In 2012 I attended VidCon for the first time and was recognized by Michael Buckley as a “YouTuber on the Rise.” I got to go onto the mainstage while he introduced the promising creators to the crowd and afterward, as I was walking off stage, John and Hank Green (who were co-MCing the morning’s events because VidCon was still small enough at this point for them to do so) passed by and offered their congratulations. And before I even knew what was happening, John Green hugged me.
John Green hugged me. Like no big deal.
And the saddest part about this whole incident was that I really didn’t know THAT much about John (or Hank) at this point. I knew they made up the Vlogbrothers and had seen some of their content. But wouldn’t have considered myself a “Nerdfighter” at that point. And I definitely hadn’t read any of John’s novels yet. It wasn’t until I got back to my new found VidCon friends who I quickly learned were DEFINITELY Nerdfighters that I realized the gravity of the situation.
People wait in lines for hours to hug John Green! And I got a casual, congratulatory hug like it was nothing.
So now let’s fast forward five years. I have decided that maybe there’s some merit to this whole “John Green” thing and read all his books (except Will Grayson, Will Grayson, and that’s only because it wasn’t in my library during my “Read Everything By John Green” phase). I made sure I saw (and sobbed through) “The Fault in Our Stars” and “Paper Towns” in theaters. And I’m an avid “Dear Hank and John” podcast listener in part because I deeply relate to John’s cynicism (and germaphobia). Essentially, I have very much embraced Nerdfighteria.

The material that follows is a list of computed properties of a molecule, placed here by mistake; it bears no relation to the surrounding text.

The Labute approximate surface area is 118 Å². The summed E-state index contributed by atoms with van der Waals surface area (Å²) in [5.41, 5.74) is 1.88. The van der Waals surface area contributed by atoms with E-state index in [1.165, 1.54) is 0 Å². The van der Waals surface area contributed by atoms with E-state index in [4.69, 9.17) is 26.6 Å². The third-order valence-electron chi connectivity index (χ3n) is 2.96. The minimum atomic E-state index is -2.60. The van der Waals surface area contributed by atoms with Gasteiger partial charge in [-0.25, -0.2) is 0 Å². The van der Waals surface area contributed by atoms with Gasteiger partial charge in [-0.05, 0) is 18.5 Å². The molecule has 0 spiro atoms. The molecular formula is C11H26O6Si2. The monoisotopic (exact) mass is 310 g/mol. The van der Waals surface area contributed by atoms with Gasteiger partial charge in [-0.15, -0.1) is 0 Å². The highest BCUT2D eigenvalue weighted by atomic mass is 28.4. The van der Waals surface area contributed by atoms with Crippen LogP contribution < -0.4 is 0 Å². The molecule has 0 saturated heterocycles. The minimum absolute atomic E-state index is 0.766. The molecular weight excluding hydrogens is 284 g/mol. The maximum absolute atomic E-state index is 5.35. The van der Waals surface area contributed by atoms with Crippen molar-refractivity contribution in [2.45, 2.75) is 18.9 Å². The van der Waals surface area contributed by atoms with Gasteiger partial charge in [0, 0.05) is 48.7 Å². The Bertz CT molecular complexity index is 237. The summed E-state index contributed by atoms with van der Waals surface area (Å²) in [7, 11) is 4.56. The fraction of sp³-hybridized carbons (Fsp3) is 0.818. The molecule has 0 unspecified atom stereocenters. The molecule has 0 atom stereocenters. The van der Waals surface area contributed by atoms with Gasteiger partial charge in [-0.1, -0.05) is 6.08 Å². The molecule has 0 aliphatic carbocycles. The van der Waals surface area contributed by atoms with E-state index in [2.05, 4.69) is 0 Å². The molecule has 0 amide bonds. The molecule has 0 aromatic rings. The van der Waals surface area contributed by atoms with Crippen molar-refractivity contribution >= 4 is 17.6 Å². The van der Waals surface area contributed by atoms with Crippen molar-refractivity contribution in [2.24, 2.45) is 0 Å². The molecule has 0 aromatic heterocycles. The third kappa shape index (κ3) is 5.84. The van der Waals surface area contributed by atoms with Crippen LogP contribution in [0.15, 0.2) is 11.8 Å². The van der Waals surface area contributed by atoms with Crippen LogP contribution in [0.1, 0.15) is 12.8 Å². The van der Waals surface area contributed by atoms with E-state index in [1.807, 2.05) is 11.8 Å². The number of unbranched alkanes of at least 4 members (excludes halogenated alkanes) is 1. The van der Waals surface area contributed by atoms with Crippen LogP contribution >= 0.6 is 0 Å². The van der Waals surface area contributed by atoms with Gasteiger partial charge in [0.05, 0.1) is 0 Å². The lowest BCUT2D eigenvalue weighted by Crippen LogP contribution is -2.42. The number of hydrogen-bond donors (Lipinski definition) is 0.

And when John announced his book tour for his latest novel “Turtles All the Way Down,” and I saw there was a stop in Washington, D.C. (which is about as close of a stop most anyone makes near me because so few people come to Virginia!), I knew I had to find a way to go. Because despite seeing John and Hank perform in various capacities at VidCon for the last 5 years, it just felt like there was something special about this particular tour at this particular time in my life and the world.
And it was immensely special. It was silly (as expected) and heartfelt (because TAtWD deals with struggles that though contained in a fictional book, are very real things John’s dealt with) and something I really needed.
Feeling part of a community is so important. And the Internet has made it possible to be a part of many diverse communities that before the ability to digitally erase physical distance, would have been impossible. However, the difficulty of internet communities is that the physical distance does eventually become felt. VidCon was the first answer to this problem for me, but now it’s become SO BIG and with SO MANY communities coming together that it can be hard to connect with the right people in the right communities that mean something for you.
Which is why if you have to opportunity to go to something like a John Green Book Tour stop where you’re in an auditorium filled with people who are all very much a part of the same community you are, you absolutely need to do it! The last five to six months have been really tough for me and one of the things (surprisingly enough) that’s kept me grounded has been listening to the Dear Hank and John podcast. While hearing Hank and John give answers or insights that I agree with or find interesting is one part of it, what’s really helped me is hearing other Nerdfighters’ questions. They are inquisitive and sarcastic and confused by the world sometimes. But more than anything it confirms that other people, all around the world even, go through some of the same struggles I go through. It’s a helpful reassurance to know I’m not alone.
All of this is to say, I’m so thankful that the Green Brothers are out there creating communities for people like me and that I get to be a part of them digitally and even sometimes physically. These are special moments for me, and I hope that you have a community (or two!) that you can take part in this way too!